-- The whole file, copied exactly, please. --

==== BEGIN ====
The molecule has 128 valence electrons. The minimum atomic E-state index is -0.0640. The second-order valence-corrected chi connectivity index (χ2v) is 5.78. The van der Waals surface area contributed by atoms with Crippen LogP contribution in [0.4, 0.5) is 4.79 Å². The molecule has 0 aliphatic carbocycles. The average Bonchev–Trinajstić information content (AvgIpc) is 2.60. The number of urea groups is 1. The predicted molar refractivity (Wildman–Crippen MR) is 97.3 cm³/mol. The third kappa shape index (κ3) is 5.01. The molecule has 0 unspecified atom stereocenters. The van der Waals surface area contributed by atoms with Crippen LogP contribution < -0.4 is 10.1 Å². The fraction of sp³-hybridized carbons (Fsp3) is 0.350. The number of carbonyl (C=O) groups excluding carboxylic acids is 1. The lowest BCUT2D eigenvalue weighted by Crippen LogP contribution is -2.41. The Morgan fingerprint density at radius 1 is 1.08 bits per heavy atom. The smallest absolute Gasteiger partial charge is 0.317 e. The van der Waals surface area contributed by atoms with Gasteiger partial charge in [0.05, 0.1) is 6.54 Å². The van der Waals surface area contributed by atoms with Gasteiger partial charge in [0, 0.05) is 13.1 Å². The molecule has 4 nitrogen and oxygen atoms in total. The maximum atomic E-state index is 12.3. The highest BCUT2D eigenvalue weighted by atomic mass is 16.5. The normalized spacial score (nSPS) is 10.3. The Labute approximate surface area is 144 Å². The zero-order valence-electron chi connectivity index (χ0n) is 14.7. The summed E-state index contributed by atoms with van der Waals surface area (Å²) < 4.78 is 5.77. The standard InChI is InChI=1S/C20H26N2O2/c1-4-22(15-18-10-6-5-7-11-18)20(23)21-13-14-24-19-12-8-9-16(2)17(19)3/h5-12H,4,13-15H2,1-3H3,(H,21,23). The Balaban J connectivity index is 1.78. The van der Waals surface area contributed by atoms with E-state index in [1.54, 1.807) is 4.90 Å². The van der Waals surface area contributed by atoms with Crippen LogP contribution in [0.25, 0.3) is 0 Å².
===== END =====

The molecule has 128 valence electrons. The minimum atomic E-state index is -0.0640. The second-order valence-corrected chi connectivity index (χ2v) is 5.78. The van der Waals surface area contributed by atoms with Crippen LogP contribution in [0.4, 0.5) is 4.79 Å². The molecule has 0 aliphatic carbocycles. The average Bonchev–Trinajstić information content (AvgIpc) is 2.60. The number of urea groups is 1. The predicted molar refractivity (Wildman–Crippen MR) is 97.3 cm³/mol. The third kappa shape index (κ3) is 5.01. The molecule has 0 unspecified atom stereocenters. The van der Waals surface area contributed by atoms with Crippen LogP contribution < -0.4 is 10.1 Å². The fraction of sp³-hybridized carbons (Fsp3) is 0.350. The number of carbonyl (C=O) groups excluding carboxylic acids is 1. The lowest BCUT2D eigenvalue weighted by Crippen LogP contribution is -2.41. The Morgan fingerprint density at radius 1 is 1.08 bits per heavy atom. The smallest absolute Gasteiger partial charge is 0.317 e. The van der Waals surface area contributed by atoms with Gasteiger partial charge in [0.05, 0.1) is 6.54 Å². The van der Waals surface area contributed by atoms with Gasteiger partial charge in [0, 0.05) is 13.1 Å². The molecule has 4 nitrogen and oxygen atoms in total. The maximum atomic E-state index is 12.3. The highest BCUT2D eigenvalue weighted by atomic mass is 16.5. The normalized spacial score (nSPS) is 10.3. The Labute approximate surface area is 144 Å². The zero-order valence-electron chi connectivity index (χ0n) is 14.7. The summed E-state index contributed by atoms with van der Waals surface area (Å²) < 4.78 is 5.77. The standard InChI is InChI=1S/C20H26N2O2/c1-4-22(15-18-10-6-5-7-11-18)20(23)21-13-14-24-19-12-8-9-16(2)17(19)3/h5-12H,4,13-15H2,1-3H3,(H,21,23). The Balaban J connectivity index is 1.78. The van der Waals surface area contributed by atoms with E-state index in [1.54, 1.807) is 4.90 Å². The van der Waals surface area contributed by atoms with Crippen LogP contribution in [0.25, 0.3) is 0 Å².